Employment. The best protection against hyperinflation is your own earning power. As hyperinflation takes its toll on the dollar and economic collapse approaches, those on fixed incomes like senior citizens and other retirees will be adversely affected because their buying power will decline sharply as their dollar-denominated savings and retirement accounts rapidly lose value. Although unemployment tends to rise substantially during periods of high inflation and economic collapse, those who manage to stay employed should be able to minimize the loss of their purchasing power because employers will be pressured to increase wages in order to allow their workers to keep up with rising consumer prices. So keep your skills polished and stay employable.
Barter items. When a national currency fails and the normal supply chains breakdown, the local economy carries on and products become available via the black market. The only difference is that instead of using dollars, people will begin trading with others for needed goods and services. Because of its silver content, US currency minted prior to 1965 will be useful for trading; so-called “junk silver” can be purchased from precious metal dealers like APMEX. Other proven options for bartering during times of economic distress include: whiskey and other alcohol, coffee, cigarettes, chocolate, salt, batteries, ammunition, and butane lighters.
Defense. Even now, when seconds count, the cops are only minutes away. And you can bet that if the economy collapses your local police will be hours away. That’s because they’re going to be overwhelmed trying to keep some semblance of order — especially if you live in a large metropolitan area. After Argentina’s economy collapsed at the turn of the century, crime skyrocketed. In fact, rapes increased by 165%, car thefts climbed 248%, robberies climbed 4159%, aggravated assaults rose 5597%, and burglaries increased by an incredible 512,100% (!). That is serious stuff, folks. So, more than ever, protecting your home, family, and yourself is going to be your responsibility. Learn how to use and safely handle a firearm. Then invest in at least one handgun and at least 500 rounds of ammunition, preferably more. My entire family, including my 13-year-old daughter, has taken multiple handgun classes and I consider those courses to be among the best investments I’ve ever made. If you aren’t comfortable with purchasing firearms, then make sure you have alternative defense options on hand such as pepper spray because the odds are good that you’re going to need it.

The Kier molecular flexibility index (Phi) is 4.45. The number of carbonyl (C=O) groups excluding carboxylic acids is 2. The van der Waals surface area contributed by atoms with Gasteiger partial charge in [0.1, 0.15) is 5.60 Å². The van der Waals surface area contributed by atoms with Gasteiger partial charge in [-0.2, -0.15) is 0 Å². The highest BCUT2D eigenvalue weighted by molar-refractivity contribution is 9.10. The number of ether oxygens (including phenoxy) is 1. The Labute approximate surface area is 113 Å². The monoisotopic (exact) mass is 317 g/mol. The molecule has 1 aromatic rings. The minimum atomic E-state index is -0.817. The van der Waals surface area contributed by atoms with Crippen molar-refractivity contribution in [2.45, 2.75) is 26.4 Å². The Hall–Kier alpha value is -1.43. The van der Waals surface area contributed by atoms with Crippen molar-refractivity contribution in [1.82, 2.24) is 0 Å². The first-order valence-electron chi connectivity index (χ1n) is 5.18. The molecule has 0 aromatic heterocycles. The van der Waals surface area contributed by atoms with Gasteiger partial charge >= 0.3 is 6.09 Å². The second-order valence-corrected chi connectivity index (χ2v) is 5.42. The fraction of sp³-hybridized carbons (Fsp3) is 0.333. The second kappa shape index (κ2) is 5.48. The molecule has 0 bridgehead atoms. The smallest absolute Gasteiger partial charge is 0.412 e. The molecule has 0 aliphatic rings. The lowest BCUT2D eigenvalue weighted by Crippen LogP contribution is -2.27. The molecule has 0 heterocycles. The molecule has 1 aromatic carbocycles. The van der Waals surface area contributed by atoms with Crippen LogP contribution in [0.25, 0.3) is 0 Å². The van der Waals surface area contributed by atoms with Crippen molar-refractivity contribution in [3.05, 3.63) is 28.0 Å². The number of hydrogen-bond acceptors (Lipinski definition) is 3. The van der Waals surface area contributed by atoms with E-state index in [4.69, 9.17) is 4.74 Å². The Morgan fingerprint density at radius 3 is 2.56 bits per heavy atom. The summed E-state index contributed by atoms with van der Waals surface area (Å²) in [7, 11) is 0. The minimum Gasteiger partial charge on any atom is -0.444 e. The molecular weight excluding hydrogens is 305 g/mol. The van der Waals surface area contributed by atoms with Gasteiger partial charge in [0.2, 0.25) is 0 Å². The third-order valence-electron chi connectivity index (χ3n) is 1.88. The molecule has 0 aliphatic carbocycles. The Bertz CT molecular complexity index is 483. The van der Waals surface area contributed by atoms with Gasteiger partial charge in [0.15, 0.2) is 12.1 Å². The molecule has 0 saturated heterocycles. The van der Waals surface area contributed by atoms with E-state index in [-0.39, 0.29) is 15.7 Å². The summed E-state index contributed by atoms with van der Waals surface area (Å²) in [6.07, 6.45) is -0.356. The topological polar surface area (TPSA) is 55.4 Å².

Long-term fixed rate mortgages. Consider refinancing into a 30-year mortgage. That’s because, as hyperinflation takes it course, those with fixed-rate 30-year mortgages who are lucky enough to remain employed will find that the percentage of their paycheck that goes toward that mortgage payment will decrease significantly, leaving more money to buy other necessities, like food and fuel. And if hyperinflation really takes off, they may even be able to pay off the loan completely.
Wealth preservation. One of the most devastating effects of hyperinflation is the annihilation of wealth built up over long periods of time in saving and investment accounts; nest eggs that are carefully built up over 30 or 40 years can be made practically worthless in short order, and there’s no practical way to recover from such a devastating loss. Unlike fiat currencies, precious metals never lose their purchasing power — that’s right, never — which is why experts recommend you should have somewhere between 10% and 30% of your net worth (excluding your home equity) in physical gold and silver as a hedge against economic uncertainty.
So there you have it.
Yes, if you haven’t started preparing you’ve got a lot of work to do.
Yes, making sure you’re properly prepared to weather the storm that will ensue from an economic collapse is a relatively expensive endeavor. But that money you’re spending is an investment in your future.
If you have a family, you owe it to them to do everything you can to make sure they’re going to make it to other side of this looming economic calamity healthy, happy, and full of hope.
Just think of it as another insurance policy.
Photo Credit: Baynham Goredema